Sand dunes dominate the landscape in the North Algodones Dunes Wilderness Area.
BLM
U.S. DEPARTMENT OF THE INTERIOR
BUREAU OF LAND MANAGEMENT
Timber Crater wilderness study area Cow grazing near a stand of  Juniper trees Pit River Campground Cold Springs prescribed burn Fitzhugh Creek
California
BLM>California>Alturas>Noxious Weeds>Medusahead
Print Page
Alturas Field Office

Noxious Weeds

 

Medusahead   (Taeniatherum caput-medusae)
Grass Family (Poaceae)

 
Medusahead
Photo courtesy of the California Department of Food and Agriculture Botany Lab
 
 

Next Plant
Next Plant Arrow 

 

Description:  Aggressive winter annual 1/2 to 2 feet. Leaf blades generally 1/8 inch wide or less, rolled. Inflorescence long-awned spike nearly as wide as long. Mature awns or beards twisted, 1 to 4 inches long, stiff, finely barbed. Sometimes confused with foxtail or squirreltail, however spike head does not break apart as seeds mature. Individual awn-florets fall away, leaving a bristly head of awn-like glumes that will persist over winter.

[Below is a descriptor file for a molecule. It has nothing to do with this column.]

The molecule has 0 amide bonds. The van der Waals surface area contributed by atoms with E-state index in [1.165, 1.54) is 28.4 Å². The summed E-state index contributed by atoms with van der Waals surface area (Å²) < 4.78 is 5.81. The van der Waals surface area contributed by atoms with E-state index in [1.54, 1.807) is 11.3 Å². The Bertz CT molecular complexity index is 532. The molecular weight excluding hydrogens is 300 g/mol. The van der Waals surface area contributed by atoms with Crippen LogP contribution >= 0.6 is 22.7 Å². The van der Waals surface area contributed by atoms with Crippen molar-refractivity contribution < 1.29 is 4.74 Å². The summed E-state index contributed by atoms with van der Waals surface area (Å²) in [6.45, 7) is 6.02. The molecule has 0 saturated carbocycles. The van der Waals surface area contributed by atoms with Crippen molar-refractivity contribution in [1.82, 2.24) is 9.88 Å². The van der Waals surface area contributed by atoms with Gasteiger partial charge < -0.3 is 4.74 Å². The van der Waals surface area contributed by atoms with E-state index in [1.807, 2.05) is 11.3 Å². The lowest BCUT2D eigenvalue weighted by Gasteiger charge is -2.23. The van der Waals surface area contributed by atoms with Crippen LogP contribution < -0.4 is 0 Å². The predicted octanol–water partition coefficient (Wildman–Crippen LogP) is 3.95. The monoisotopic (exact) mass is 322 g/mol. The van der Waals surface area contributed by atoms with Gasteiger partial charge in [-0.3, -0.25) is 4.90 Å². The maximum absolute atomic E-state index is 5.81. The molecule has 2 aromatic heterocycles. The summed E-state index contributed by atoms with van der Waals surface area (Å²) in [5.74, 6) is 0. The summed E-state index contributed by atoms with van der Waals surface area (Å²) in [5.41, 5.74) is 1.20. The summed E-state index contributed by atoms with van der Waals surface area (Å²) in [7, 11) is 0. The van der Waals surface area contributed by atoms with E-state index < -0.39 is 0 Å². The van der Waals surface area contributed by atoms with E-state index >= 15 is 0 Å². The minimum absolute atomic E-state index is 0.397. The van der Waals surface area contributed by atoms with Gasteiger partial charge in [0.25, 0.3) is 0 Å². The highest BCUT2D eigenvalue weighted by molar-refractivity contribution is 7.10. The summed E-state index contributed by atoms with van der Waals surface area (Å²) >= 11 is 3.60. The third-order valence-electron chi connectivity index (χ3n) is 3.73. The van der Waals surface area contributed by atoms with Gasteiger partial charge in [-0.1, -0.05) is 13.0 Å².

Habitat:  Native to Eurasia. Extremely competitive crowding out many native and desirable plants, invaiding millions of acres of semi-arid rangeland. Appears more commonly on high shrink-swell clay soils. Infested rangelands have suffered up to 75% reductions in grazing capacity. Introduces fire into non-fire prone ecosystems. Control of small, isolated infestations is critical.

Distribution:  Medusahead is found scattered throughout most of northeastern California's rangelands.